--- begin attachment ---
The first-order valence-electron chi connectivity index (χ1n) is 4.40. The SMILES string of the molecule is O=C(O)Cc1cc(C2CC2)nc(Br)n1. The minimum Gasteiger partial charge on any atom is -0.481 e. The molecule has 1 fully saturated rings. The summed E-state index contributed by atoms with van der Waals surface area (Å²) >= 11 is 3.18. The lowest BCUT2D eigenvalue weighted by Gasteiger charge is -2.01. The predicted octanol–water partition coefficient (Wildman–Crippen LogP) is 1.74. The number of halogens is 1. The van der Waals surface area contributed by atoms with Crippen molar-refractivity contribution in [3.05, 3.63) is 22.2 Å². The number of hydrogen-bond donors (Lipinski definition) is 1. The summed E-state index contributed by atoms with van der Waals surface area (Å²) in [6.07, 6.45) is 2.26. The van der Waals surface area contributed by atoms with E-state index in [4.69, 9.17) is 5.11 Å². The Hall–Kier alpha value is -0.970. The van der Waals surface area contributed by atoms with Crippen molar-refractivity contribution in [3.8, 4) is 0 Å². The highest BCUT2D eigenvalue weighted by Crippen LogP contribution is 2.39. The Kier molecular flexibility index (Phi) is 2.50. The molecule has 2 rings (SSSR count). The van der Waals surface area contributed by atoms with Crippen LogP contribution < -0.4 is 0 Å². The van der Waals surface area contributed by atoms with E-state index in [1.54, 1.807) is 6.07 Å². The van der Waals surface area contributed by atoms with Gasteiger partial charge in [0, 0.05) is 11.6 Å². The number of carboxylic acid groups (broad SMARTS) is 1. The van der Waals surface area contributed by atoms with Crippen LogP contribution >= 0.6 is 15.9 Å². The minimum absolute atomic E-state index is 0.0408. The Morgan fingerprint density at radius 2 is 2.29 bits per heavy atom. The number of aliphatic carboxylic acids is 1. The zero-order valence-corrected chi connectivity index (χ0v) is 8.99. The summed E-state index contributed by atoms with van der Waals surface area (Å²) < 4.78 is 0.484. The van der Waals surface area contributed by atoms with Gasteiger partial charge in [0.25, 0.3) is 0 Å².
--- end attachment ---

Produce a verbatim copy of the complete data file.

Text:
The first-order valence-electron chi connectivity index (χ1n) is 4.40. The SMILES string of the molecule is O=C(O)Cc1cc(C2CC2)nc(Br)n1. The minimum Gasteiger partial charge on any atom is -0.481 e. The molecule has 1 fully saturated rings. The summed E-state index contributed by atoms with van der Waals surface area (Å²) >= 11 is 3.18. The lowest BCUT2D eigenvalue weighted by Gasteiger charge is -2.01. The predicted octanol–water partition coefficient (Wildman–Crippen LogP) is 1.74. The number of halogens is 1. The van der Waals surface area contributed by atoms with Crippen molar-refractivity contribution in [3.05, 3.63) is 22.2 Å². The number of hydrogen-bond donors (Lipinski definition) is 1. The summed E-state index contributed by atoms with van der Waals surface area (Å²) in [6.07, 6.45) is 2.26. The van der Waals surface area contributed by atoms with E-state index in [4.69, 9.17) is 5.11 Å². The Hall–Kier alpha value is -0.970. The van der Waals surface area contributed by atoms with Crippen molar-refractivity contribution in [3.8, 4) is 0 Å². The highest BCUT2D eigenvalue weighted by Crippen LogP contribution is 2.39. The Kier molecular flexibility index (Phi) is 2.50. The molecule has 2 rings (SSSR count). The van der Waals surface area contributed by atoms with Crippen LogP contribution < -0.4 is 0 Å². The van der Waals surface area contributed by atoms with E-state index in [1.54, 1.807) is 6.07 Å². The van der Waals surface area contributed by atoms with Gasteiger partial charge in [0, 0.05) is 11.6 Å². The number of carboxylic acid groups (broad SMARTS) is 1. The van der Waals surface area contributed by atoms with Crippen LogP contribution >= 0.6 is 15.9 Å². The minimum absolute atomic E-state index is 0.0408. The Morgan fingerprint density at radius 2 is 2.29 bits per heavy atom. The number of aliphatic carboxylic acids is 1. The zero-order valence-corrected chi connectivity index (χ0v) is 8.99. The summed E-state index contributed by atoms with van der Waals surface area (Å²) < 4.78 is 0.484. The van der Waals surface area contributed by atoms with Gasteiger partial charge in [0.25, 0.3) is 0 Å².